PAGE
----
OPINION OF TRUSTEES
ROD Case No: 88-217 – February 15, 1990
Board of Trustees: Joseph P. Connors, Sr., Chairman; Paul R. Dean, Trustee; William Miller, Trustee; Donald E. Pierce, Jr., Trustee; Thomas H. Saggau, Trustee.
Pursuant to Article IX of the United Mine Workers of America (“UMWA”) 1950 Benefit Plan and Trust, and under the authority of an exemption granted by the United States Department of Labor, the Trustees have reviewed the facts and circumstances of this dispute concerning the provision of health benefits for dental implant surgery under the terms of the Employer Benefit Plan.
In June 1987, the Pensioner’s spouse had an intrabony dental implant system placed to help secure an ill-fitting lower denture. Her oral surgeon states that the original implant system was not tolerated, and it had to be removed. In December 1988, she had new intrabony dental implants placed on the mandible.
The Employer provided benefits for the implant system in 1987. The Pensioner therefore contends that the Employer should provide benefits for the replacement procedure under the Employer Benefit Plan.
Is the Employer required to provide health benefits for the Pensioner’s spouse’s dental implant surgery?
Positions of the Parties
Position of the Pensioner: The Employer is required to provide health benefits for the Pensioner’s spouse’s dental implant surgery because benefits were provided for dental implant surgery in the past.
Position of the Employer: The Employer is not required to provide benefits for the Pensioner’s spouse’s dental implant surgery because it is not among the limited oral surgical procedures covered under the Employer Benefit Plan and because there is no evidence that the surgery is part of an otherwise covered treatment, as discussed in Q&A 81-15. Furthermore, because the Plan specifically excludes benefits for dental prosthetic devices, it is the Employer’s position that dental implants are also not covered.
Article III. A. (3)(e) of the Employer Benefit Plan states:
(3) Physicians’ Services and Other Primary Care
(e) Oral Surgery
Benefits are not provided for dental services. However, benefits are provided for the following limited oral surgical procedures if performed by a dental surgeon or general surgeon:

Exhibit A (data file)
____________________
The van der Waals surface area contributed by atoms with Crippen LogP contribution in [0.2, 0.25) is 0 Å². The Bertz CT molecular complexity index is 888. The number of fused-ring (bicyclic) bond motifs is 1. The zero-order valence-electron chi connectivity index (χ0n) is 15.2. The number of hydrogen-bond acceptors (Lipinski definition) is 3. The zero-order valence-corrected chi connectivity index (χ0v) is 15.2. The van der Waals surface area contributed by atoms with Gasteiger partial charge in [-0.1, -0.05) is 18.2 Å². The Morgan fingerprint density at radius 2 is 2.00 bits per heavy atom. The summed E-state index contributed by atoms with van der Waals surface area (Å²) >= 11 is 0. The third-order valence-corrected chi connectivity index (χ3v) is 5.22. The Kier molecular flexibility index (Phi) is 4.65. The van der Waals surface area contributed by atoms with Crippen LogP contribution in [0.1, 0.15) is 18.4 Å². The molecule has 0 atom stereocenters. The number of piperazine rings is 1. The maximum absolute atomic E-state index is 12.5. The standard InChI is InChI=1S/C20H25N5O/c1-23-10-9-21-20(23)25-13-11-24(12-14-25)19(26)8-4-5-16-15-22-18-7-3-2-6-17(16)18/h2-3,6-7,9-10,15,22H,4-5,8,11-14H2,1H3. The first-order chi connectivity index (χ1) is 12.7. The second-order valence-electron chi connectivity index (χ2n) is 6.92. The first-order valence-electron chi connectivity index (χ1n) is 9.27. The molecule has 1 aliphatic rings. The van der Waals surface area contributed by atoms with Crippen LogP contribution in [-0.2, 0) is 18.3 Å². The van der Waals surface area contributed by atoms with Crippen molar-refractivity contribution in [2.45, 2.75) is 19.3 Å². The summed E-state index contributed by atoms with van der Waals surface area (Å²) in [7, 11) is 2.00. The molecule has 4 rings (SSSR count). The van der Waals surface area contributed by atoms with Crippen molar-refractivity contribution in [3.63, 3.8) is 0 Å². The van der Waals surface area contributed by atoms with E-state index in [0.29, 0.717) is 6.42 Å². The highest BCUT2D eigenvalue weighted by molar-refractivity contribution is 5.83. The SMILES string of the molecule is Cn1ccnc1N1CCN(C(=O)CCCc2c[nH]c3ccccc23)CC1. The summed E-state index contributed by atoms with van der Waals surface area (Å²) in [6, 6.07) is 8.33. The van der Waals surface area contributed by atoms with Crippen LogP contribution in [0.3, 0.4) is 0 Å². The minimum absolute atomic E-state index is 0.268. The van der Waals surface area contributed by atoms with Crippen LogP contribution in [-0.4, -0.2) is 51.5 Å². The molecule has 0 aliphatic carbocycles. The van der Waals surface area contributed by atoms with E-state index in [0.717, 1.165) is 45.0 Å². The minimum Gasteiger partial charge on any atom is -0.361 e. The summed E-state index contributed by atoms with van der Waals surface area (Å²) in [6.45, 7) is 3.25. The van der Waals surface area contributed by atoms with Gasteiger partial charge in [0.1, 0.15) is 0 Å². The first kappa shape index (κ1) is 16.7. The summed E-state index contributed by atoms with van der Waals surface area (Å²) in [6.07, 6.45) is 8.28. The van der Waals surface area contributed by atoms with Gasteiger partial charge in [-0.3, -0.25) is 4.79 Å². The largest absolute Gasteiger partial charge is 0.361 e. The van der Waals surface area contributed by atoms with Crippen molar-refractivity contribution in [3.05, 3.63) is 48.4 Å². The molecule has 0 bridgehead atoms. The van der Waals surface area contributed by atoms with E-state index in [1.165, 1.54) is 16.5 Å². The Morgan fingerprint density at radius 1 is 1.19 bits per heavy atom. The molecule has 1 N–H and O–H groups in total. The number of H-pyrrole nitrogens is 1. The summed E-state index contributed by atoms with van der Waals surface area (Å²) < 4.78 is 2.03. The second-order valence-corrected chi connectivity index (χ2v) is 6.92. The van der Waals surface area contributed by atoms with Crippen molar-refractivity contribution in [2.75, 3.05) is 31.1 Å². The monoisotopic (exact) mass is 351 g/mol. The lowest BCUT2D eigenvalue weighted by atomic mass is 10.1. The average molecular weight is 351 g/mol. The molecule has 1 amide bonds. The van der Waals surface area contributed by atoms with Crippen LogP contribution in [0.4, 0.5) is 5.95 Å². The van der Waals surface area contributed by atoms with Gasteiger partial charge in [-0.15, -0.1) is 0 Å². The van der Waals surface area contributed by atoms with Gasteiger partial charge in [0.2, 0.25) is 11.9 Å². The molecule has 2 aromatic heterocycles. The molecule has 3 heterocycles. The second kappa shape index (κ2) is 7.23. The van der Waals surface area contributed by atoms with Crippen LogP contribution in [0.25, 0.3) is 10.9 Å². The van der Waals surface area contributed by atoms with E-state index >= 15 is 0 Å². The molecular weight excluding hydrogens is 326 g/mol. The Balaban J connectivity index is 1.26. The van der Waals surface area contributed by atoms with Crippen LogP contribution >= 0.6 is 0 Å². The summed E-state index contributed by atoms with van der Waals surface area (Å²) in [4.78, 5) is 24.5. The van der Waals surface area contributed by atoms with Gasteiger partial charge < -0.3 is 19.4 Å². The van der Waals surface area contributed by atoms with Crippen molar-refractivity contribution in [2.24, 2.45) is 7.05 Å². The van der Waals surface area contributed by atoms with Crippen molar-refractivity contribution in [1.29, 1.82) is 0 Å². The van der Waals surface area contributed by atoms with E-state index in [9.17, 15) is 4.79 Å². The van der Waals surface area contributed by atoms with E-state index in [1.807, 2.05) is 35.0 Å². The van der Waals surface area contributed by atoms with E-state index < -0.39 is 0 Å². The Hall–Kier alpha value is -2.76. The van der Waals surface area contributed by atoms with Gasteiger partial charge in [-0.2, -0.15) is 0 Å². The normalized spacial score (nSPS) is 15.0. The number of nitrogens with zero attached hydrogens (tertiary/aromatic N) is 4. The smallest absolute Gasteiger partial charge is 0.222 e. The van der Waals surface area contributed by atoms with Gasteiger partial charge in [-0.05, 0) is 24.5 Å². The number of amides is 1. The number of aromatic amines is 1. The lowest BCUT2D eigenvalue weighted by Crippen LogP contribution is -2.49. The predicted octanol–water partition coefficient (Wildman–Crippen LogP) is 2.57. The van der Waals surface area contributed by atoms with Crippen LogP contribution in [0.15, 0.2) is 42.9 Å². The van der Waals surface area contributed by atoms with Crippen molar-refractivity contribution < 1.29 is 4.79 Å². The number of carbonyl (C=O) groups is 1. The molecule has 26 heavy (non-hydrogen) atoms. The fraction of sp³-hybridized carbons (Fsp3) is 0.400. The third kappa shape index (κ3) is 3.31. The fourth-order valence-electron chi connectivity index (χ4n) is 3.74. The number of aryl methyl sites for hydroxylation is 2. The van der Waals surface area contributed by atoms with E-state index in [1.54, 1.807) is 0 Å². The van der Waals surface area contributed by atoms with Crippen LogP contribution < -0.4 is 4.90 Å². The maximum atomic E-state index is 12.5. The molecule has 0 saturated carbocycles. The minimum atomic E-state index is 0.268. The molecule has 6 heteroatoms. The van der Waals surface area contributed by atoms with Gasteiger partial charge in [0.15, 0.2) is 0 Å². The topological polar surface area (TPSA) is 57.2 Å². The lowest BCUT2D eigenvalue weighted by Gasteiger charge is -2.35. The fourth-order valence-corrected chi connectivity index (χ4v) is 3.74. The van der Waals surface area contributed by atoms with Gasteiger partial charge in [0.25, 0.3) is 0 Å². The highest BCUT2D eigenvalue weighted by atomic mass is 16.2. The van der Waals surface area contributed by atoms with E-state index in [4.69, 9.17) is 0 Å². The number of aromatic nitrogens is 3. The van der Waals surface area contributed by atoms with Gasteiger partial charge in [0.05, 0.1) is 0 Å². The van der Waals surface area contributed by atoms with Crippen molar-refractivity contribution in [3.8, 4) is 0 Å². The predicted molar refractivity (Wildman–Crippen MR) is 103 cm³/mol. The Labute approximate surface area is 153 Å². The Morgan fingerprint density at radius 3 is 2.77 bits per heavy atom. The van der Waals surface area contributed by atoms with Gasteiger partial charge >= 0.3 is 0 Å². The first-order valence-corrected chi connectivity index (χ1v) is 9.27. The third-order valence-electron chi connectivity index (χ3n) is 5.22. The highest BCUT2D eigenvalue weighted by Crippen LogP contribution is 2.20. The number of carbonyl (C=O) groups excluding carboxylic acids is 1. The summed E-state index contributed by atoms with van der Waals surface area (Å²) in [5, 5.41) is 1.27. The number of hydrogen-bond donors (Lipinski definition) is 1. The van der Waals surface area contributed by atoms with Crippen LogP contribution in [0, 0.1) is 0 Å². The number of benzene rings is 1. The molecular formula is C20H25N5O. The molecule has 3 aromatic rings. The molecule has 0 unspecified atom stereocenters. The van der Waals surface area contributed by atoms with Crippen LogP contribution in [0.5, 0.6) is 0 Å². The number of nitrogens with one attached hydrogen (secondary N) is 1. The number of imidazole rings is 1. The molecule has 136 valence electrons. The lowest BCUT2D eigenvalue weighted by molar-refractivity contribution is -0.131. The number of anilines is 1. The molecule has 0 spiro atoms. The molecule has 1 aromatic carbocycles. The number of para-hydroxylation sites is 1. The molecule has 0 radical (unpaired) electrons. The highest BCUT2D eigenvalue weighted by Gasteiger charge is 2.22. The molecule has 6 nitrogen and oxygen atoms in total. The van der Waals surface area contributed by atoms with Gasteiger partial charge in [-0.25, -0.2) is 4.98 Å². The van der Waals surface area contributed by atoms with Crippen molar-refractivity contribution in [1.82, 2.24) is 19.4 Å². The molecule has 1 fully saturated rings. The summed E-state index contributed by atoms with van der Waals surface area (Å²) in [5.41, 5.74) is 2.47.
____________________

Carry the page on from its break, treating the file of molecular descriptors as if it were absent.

Tumors of the jaw (maxilla and mandible)
Fractures of the jaw, including reduction and wiring
Fractures of the facial bones
Frenulectomy when related only to ankyloglossia (tongue tie)
Temporomandibular Joint Dysfunction, only when medically necessary and related to an oral orthopedic problem
Biopsy of the oral cavity
Dental services required as the direct result of an accident
Article III. A. (7) (a) 1. of the Employer Benefit Plan states:
(7) Other Benefits
(a) Orthopedic and Prosthetic Devices
Benefits are provided for orthopedic and prosthetic devices prescribed by a physician when medically necessary.
The following types of equipment are covered:
1. Prosthetic devices which serve as replacement for internal or external body parts, other than dental.
Article III. A. (11) (a) 19. of the Employer Benefit Plan states:
(11) General Exclusions
(a) In addition to the specific exclusions otherwise contained in the Plan, benefits are also not provided for the following:
19. Dental services.
Dental implants are utilized for the purpose of attaching replacement teeth to the gums or bones of the mouth. Article III. A. (3)(e) of the Employer Benefit Plan specifies the limited oral surgical procedures for which benefits are provided. According to Q&A 81-15 (copy enclosed herein), charges for dental and oral surgical procedures may also be covered under the Employer Benefit Plan only when the procedures are performed in a hospital as part of the treatment for an illness or injury which is otherwise a covered benefit. Dental services are otherwise excluded under Article III. A. (11) (a) 19. of the Plan. In addition, Article III. A. (7) (a) 1. of the Plan specifically excludes benefits for dental prosthetic devices.
A Funds’ medical consultant has reviewed this case and has advised that the implant procedure in question is not one of the oral surgical procedures covered under Article III. A. (3)(e) of the Employer Benefit Plan. The medical consultant has further stated that there is no medical evidence that the implant surgery was necessary as part of the treatment of an illness or injury that is otherwise a covered benefit. Therefore, the Employer is not required to provide benefits under the Employer Benefit Plan for the surgical placement of the Pensioner’s spouse’s dental implants. The fact that the Employer may have paid benefits for a procedure in the past does not make the procedure a covered benefit.
Opinion of the Trustees
The Employer is not required to provide health benefits under the Employer Benefit Plan for the Pensioner’s spouse’s dental implant surgery.